Self-catering units among £4.5m plans for fortresses

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A total of £3.69 million has been set aside in the Government Plan, which was approved earlier this month, to renovate Elizabeth Castle, including repairing a ‘deteriorating’ section of it which was earmarked for refurbishment almost 40 years ago.

A further £1 million has been allocated to upgrade St Aubin’s Fort to improve its usage as a residential and activity centre.

The funding for Elizabeth Castle is due to come in two tranches – £1.265 million in 2022 and £2.425 million in 2023.

The report outlining the spending plans says that restoration work will be carried out on the neglected Victorian Military Hospital, coal store and officers’ quarters, while temporary event facilities will be developed on the castle’s green.

‘[The Victorian Military Hospital is] a rare and significant building which has never been returned to public use since damage during the Second World War,’ it says.

‘The building is derelict, economically redundant and deteriorating and has been regarded by the Government of Jersey as a priority for refurbishment since 1980.

‘The proposal brings the buildings into use as part of the visitor attraction amenity of the castle and creates opportunities for commercial use in space hire.’

It adds that the officers’ quarters are due to be
converted to self-catering rental accommodation, adding to existing units at the site.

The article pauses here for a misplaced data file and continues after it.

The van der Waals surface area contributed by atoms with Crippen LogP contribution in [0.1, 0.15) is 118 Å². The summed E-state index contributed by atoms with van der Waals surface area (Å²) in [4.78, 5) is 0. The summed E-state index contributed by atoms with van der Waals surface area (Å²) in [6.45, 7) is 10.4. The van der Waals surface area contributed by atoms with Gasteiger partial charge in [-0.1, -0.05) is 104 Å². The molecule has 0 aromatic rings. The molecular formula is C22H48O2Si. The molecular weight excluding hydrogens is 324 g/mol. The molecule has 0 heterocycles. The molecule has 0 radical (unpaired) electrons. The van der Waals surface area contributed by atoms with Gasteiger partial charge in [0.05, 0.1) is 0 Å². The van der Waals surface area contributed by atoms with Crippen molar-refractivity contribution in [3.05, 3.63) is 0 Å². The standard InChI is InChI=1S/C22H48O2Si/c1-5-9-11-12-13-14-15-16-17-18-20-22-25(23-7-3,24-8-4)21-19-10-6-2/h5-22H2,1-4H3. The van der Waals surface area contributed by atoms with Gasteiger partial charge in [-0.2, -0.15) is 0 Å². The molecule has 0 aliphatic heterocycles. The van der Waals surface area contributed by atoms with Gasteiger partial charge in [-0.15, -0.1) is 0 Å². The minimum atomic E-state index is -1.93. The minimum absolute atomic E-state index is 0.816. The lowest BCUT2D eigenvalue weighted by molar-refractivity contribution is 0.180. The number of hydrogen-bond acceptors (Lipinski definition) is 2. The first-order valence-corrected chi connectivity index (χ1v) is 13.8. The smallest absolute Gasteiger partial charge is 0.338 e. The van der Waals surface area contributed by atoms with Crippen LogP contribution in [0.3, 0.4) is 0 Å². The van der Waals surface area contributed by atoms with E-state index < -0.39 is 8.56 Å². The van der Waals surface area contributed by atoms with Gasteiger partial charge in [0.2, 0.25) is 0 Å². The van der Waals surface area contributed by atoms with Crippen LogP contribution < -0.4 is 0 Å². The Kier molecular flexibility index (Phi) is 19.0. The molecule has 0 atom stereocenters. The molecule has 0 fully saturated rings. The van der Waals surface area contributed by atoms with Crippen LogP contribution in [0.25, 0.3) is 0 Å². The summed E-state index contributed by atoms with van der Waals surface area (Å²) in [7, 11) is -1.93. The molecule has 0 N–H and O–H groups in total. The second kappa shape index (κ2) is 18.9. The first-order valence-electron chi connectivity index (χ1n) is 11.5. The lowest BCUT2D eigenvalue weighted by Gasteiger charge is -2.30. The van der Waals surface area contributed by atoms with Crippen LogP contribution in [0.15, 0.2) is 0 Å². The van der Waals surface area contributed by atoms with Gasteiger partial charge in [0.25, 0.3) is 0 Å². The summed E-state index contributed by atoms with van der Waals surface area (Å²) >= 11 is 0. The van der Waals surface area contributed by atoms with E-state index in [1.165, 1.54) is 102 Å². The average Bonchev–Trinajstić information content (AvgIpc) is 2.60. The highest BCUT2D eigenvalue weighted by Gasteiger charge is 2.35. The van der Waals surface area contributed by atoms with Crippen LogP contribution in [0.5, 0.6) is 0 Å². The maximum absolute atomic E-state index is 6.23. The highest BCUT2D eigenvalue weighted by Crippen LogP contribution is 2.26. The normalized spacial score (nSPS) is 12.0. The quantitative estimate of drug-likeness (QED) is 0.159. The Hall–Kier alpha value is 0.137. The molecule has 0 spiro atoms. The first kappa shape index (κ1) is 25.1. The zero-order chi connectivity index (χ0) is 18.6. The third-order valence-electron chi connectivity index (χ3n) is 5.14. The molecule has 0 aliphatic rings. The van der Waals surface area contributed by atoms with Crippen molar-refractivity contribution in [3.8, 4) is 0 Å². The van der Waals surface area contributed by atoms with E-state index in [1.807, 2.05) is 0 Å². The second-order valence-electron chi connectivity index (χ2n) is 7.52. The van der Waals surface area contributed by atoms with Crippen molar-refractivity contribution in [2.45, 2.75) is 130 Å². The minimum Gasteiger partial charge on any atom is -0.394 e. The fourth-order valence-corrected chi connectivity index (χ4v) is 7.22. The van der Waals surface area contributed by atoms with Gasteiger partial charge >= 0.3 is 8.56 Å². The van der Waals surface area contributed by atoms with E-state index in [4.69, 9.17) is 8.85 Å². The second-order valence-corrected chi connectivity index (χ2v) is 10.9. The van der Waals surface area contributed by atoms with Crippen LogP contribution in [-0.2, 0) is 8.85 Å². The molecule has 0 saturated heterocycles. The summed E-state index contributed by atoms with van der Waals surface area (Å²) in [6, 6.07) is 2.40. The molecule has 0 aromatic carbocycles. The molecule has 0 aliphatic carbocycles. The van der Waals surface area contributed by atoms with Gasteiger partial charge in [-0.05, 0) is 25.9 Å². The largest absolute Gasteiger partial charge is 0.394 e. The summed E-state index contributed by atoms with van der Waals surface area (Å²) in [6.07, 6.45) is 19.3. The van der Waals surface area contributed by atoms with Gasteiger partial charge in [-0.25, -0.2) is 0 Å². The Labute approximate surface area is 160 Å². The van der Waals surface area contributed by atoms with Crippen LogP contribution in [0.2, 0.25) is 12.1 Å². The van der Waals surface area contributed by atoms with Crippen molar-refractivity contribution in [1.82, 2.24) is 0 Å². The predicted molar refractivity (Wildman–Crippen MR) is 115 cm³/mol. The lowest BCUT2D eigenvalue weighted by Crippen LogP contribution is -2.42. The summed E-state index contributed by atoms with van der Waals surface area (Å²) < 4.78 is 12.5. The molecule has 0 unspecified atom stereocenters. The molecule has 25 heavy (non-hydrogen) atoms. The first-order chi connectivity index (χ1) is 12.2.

‘Elizabeth Castle’s houses were the first heritage lets developed by Jersey Heritage in the 1990s
and the proposal expands capacity of this
popular scheme,’ the report says.

Under the plans, a new pontoon is also due to be built alongside the Elizabeth Castle Breakwater.

Meanwhile, £500,000 has been set aside in both 2022 and 2023 to fund upgrades at St Aubin’s Fort.

The proposals are for the cabin to be replaced to allow better catering facilities, extend its usable season, upgrade its education/adventure facilities and improve its child-safeguarding provision.

‘St Aubin’s Fort has provided young people with adventure and outdoor learning opportunities for more than 30 years,’ the report says.

‘The centre is popular with primary and secondary schools, Highlands College youth projects, uniformed youth organisations and faith groups.

‘Both the residential and activity centre share the changing, showering and catering facilities.

‘During peak season groups in residence are required to share facilities with activity centre users. This can cause logistical challenges and safeguarding concerns.’

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